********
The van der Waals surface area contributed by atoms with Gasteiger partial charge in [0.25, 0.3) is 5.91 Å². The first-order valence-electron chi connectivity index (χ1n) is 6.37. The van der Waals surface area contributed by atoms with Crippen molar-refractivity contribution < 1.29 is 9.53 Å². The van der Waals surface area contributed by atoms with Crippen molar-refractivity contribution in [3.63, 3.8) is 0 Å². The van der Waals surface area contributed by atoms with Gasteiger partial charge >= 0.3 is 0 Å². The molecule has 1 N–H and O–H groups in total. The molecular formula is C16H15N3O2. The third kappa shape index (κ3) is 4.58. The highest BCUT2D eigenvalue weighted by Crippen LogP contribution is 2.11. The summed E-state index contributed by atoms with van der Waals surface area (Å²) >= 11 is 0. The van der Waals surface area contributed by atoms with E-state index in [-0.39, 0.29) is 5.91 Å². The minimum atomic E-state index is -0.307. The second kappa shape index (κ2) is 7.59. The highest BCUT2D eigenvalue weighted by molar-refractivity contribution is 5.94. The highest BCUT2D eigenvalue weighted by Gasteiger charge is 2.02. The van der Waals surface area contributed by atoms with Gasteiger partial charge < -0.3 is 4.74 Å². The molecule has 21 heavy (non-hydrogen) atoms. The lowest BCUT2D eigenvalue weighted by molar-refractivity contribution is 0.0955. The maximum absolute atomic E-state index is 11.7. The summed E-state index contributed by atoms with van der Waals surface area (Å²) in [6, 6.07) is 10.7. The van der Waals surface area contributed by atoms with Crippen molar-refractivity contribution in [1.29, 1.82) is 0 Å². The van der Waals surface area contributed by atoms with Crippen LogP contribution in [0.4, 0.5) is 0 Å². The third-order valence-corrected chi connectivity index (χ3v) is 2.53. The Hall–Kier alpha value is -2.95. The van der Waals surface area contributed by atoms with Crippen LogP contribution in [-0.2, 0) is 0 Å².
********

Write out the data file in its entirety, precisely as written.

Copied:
The van der Waals surface area contributed by atoms with Gasteiger partial charge in [0.25, 0.3) is 5.91 Å². The first-order valence-electron chi connectivity index (χ1n) is 6.37. The van der Waals surface area contributed by atoms with Crippen molar-refractivity contribution < 1.29 is 9.53 Å². The van der Waals surface area contributed by atoms with Crippen molar-refractivity contribution in [3.63, 3.8) is 0 Å². The van der Waals surface area contributed by atoms with Gasteiger partial charge >= 0.3 is 0 Å². The molecule has 1 N–H and O–H groups in total. The molecular formula is C16H15N3O2. The third kappa shape index (κ3) is 4.58. The highest BCUT2D eigenvalue weighted by Crippen LogP contribution is 2.11. The summed E-state index contributed by atoms with van der Waals surface area (Å²) >= 11 is 0. The van der Waals surface area contributed by atoms with E-state index in [-0.39, 0.29) is 5.91 Å². The minimum atomic E-state index is -0.307. The second kappa shape index (κ2) is 7.59. The highest BCUT2D eigenvalue weighted by molar-refractivity contribution is 5.94. The highest BCUT2D eigenvalue weighted by Gasteiger charge is 2.02. The van der Waals surface area contributed by atoms with Gasteiger partial charge < -0.3 is 4.74 Å². The molecule has 21 heavy (non-hydrogen) atoms. The lowest BCUT2D eigenvalue weighted by molar-refractivity contribution is 0.0955. The maximum absolute atomic E-state index is 11.7. The summed E-state index contributed by atoms with van der Waals surface area (Å²) in [6, 6.07) is 10.7. The van der Waals surface area contributed by atoms with Crippen molar-refractivity contribution in [1.29, 1.82) is 0 Å². The van der Waals surface area contributed by atoms with Crippen LogP contribution in [0.4, 0.5) is 0 Å². The third-order valence-corrected chi connectivity index (χ3v) is 2.53. The Hall–Kier alpha value is -2.95. The van der Waals surface area contributed by atoms with Crippen LogP contribution in [-0.2, 0) is 0 Å².